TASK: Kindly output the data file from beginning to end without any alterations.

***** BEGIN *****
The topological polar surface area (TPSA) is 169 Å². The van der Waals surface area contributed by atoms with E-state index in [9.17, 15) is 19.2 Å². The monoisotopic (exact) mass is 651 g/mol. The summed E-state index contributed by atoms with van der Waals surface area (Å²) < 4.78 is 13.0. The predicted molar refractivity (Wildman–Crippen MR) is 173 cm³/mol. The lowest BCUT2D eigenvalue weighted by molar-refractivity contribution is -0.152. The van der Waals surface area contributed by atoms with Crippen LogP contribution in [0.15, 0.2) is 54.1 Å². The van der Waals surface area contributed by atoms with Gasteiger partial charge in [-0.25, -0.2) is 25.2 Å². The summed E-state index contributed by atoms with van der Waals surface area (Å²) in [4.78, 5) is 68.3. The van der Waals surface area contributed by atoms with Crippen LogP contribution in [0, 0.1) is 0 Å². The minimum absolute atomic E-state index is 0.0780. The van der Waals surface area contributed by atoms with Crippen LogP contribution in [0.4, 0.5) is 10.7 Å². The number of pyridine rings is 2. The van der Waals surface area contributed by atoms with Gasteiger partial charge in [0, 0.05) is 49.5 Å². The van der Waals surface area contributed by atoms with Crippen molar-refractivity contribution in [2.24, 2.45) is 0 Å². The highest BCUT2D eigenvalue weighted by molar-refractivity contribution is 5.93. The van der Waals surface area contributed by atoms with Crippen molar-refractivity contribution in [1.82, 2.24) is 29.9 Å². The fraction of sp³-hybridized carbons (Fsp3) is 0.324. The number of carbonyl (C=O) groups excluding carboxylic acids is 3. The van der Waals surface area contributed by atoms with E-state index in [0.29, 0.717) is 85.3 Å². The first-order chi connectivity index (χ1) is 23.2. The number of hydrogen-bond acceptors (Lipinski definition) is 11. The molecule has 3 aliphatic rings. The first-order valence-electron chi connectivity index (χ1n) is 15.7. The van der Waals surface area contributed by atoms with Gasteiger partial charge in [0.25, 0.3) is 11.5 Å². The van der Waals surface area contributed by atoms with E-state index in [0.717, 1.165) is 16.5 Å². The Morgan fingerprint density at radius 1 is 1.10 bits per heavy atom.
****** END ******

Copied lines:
The topological polar surface area (TPSA) is 169 Å². The van der Waals surface area contributed by atoms with E-state index in [9.17, 15) is 19.2 Å². The monoisotopic (exact) mass is 651 g/mol. The summed E-state index contributed by atoms with van der Waals surface area (Å²) < 4.78 is 13.0. The predicted molar refractivity (Wildman–Crippen MR) is 173 cm³/mol. The lowest BCUT2D eigenvalue weighted by molar-refractivity contribution is -0.152. The van der Waals surface area contributed by atoms with Crippen LogP contribution in [0.15, 0.2) is 54.1 Å². The van der Waals surface area contributed by atoms with Gasteiger partial charge in [-0.25, -0.2) is 25.2 Å². The summed E-state index contributed by atoms with van der Waals surface area (Å²) in [4.78, 5) is 68.3. The van der Waals surface area contributed by atoms with Crippen LogP contribution in [0, 0.1) is 0 Å². The minimum absolute atomic E-state index is 0.0780. The van der Waals surface area contributed by atoms with Crippen LogP contribution in [0.4, 0.5) is 10.7 Å². The number of pyridine rings is 2. The van der Waals surface area contributed by atoms with Gasteiger partial charge in [0, 0.05) is 49.5 Å². The van der Waals surface area contributed by atoms with Crippen molar-refractivity contribution in [2.24, 2.45) is 0 Å². The highest BCUT2D eigenvalue weighted by molar-refractivity contribution is 5.93. The van der Waals surface area contributed by atoms with Crippen molar-refractivity contribution in [1.82, 2.24) is 29.9 Å². The fraction of sp³-hybridized carbons (Fsp3) is 0.324. The number of carbonyl (C=O) groups excluding carboxylic acids is 3. The van der Waals surface area contributed by atoms with E-state index in [0.29, 0.717) is 85.3 Å². The first-order chi connectivity index (χ1) is 23.2. The number of hydrogen-bond acceptors (Lipinski definition) is 11. The molecule has 3 aliphatic rings. The first-order valence-electron chi connectivity index (χ1n) is 15.7. The van der Waals surface area contributed by atoms with Gasteiger partial charge in [0.25, 0.3) is 11.5 Å². The van der Waals surface area contributed by atoms with E-state index in [0.717, 1.165) is 16.5 Å². The Morgan fingerprint density at radius 1 is 1.10 bits per heavy atom.